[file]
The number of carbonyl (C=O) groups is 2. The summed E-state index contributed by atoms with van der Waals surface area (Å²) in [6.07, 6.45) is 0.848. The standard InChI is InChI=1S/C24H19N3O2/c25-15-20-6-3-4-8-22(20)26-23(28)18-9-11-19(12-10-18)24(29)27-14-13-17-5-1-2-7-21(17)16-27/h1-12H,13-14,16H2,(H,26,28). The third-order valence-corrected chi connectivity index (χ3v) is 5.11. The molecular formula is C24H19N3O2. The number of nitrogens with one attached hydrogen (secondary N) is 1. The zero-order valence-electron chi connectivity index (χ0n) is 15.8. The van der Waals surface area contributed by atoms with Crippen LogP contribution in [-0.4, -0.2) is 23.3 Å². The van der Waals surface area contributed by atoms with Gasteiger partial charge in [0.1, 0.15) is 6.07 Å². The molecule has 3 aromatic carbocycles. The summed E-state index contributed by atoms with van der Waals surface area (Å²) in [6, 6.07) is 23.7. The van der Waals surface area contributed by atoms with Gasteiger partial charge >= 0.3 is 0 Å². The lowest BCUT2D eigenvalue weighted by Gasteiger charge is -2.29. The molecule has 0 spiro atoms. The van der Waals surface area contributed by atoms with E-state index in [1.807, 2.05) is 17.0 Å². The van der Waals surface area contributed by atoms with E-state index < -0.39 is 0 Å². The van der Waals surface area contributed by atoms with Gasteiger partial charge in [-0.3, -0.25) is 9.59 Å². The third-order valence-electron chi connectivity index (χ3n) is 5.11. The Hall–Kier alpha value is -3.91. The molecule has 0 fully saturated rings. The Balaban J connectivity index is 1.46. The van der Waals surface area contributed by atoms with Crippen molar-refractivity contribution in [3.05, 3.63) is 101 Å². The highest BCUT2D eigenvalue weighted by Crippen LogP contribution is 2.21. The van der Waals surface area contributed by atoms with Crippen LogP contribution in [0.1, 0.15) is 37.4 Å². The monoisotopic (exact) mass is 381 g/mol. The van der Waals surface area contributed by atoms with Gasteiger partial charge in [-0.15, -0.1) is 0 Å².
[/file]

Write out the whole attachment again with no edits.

The number of carbonyl (C=O) groups is 2. The summed E-state index contributed by atoms with van der Waals surface area (Å²) in [6.07, 6.45) is 0.848. The standard InChI is InChI=1S/C24H19N3O2/c25-15-20-6-3-4-8-22(20)26-23(28)18-9-11-19(12-10-18)24(29)27-14-13-17-5-1-2-7-21(17)16-27/h1-12H,13-14,16H2,(H,26,28). The third-order valence-corrected chi connectivity index (χ3v) is 5.11. The molecular formula is C24H19N3O2. The number of nitrogens with one attached hydrogen (secondary N) is 1. The zero-order valence-electron chi connectivity index (χ0n) is 15.8. The van der Waals surface area contributed by atoms with Crippen LogP contribution in [-0.4, -0.2) is 23.3 Å². The van der Waals surface area contributed by atoms with Gasteiger partial charge in [0.1, 0.15) is 6.07 Å². The molecule has 3 aromatic carbocycles. The summed E-state index contributed by atoms with van der Waals surface area (Å²) in [6, 6.07) is 23.7. The van der Waals surface area contributed by atoms with Gasteiger partial charge >= 0.3 is 0 Å². The lowest BCUT2D eigenvalue weighted by Gasteiger charge is -2.29. The molecule has 0 spiro atoms. The van der Waals surface area contributed by atoms with E-state index in [1.807, 2.05) is 17.0 Å². The van der Waals surface area contributed by atoms with E-state index < -0.39 is 0 Å². The van der Waals surface area contributed by atoms with Gasteiger partial charge in [-0.3, -0.25) is 9.59 Å². The third-order valence-electron chi connectivity index (χ3n) is 5.11. The Hall–Kier alpha value is -3.91. The molecule has 0 fully saturated rings. The Balaban J connectivity index is 1.46. The van der Waals surface area contributed by atoms with Crippen molar-refractivity contribution in [3.05, 3.63) is 101 Å². The highest BCUT2D eigenvalue weighted by Crippen LogP contribution is 2.21. The van der Waals surface area contributed by atoms with Crippen LogP contribution in [0.1, 0.15) is 37.4 Å². The monoisotopic (exact) mass is 381 g/mol. The van der Waals surface area contributed by atoms with Gasteiger partial charge in [-0.15, -0.1) is 0 Å².